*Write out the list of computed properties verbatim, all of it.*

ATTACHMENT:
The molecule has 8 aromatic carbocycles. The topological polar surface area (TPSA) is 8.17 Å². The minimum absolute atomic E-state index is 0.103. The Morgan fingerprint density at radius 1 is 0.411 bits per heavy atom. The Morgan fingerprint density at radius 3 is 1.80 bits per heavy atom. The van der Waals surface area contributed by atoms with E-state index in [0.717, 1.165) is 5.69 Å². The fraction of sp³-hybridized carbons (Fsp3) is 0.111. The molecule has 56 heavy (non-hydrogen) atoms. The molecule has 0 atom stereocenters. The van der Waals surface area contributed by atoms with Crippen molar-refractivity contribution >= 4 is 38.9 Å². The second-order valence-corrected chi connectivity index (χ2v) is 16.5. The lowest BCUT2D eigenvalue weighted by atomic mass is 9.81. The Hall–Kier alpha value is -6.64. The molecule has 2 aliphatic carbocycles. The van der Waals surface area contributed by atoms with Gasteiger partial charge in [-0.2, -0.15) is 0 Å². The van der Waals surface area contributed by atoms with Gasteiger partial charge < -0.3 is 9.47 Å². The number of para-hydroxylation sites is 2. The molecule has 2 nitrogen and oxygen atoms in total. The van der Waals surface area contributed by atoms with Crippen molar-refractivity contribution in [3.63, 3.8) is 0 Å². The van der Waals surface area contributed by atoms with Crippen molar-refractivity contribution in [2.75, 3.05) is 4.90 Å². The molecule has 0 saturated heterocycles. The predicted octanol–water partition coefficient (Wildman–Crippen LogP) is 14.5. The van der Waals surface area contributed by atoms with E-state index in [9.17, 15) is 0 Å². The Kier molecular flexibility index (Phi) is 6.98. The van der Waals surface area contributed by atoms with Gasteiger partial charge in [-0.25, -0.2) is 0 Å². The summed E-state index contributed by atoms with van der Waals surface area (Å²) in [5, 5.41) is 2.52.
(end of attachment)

The molecule has 8 aromatic carbocycles. The topological polar surface area (TPSA) is 8.17 Å². The minimum absolute atomic E-state index is 0.103. The Morgan fingerprint density at radius 1 is 0.411 bits per heavy atom. The Morgan fingerprint density at radius 3 is 1.80 bits per heavy atom. The van der Waals surface area contributed by atoms with E-state index in [0.717, 1.165) is 5.69 Å². The fraction of sp³-hybridized carbons (Fsp3) is 0.111. The molecule has 56 heavy (non-hydrogen) atoms. The molecule has 0 atom stereocenters. The van der Waals surface area contributed by atoms with Crippen molar-refractivity contribution >= 4 is 38.9 Å². The second-order valence-corrected chi connectivity index (χ2v) is 16.5. The lowest BCUT2D eigenvalue weighted by atomic mass is 9.81. The Hall–Kier alpha value is -6.64. The molecule has 2 aliphatic carbocycles. The van der Waals surface area contributed by atoms with Gasteiger partial charge in [-0.2, -0.15) is 0 Å². The van der Waals surface area contributed by atoms with Gasteiger partial charge < -0.3 is 9.47 Å². The number of para-hydroxylation sites is 2. The molecule has 2 nitrogen and oxygen atoms in total. The van der Waals surface area contributed by atoms with Crippen molar-refractivity contribution in [3.63, 3.8) is 0 Å². The van der Waals surface area contributed by atoms with Crippen molar-refractivity contribution in [2.75, 3.05) is 4.90 Å². The molecule has 0 saturated heterocycles. The predicted octanol–water partition coefficient (Wildman–Crippen LogP) is 14.5. The van der Waals surface area contributed by atoms with E-state index in [9.17, 15) is 0 Å². The Kier molecular flexibility index (Phi) is 6.98. The van der Waals surface area contributed by atoms with Gasteiger partial charge in [-0.25, -0.2) is 0 Å². The summed E-state index contributed by atoms with van der Waals surface area (Å²) in [5, 5.41) is 2.52.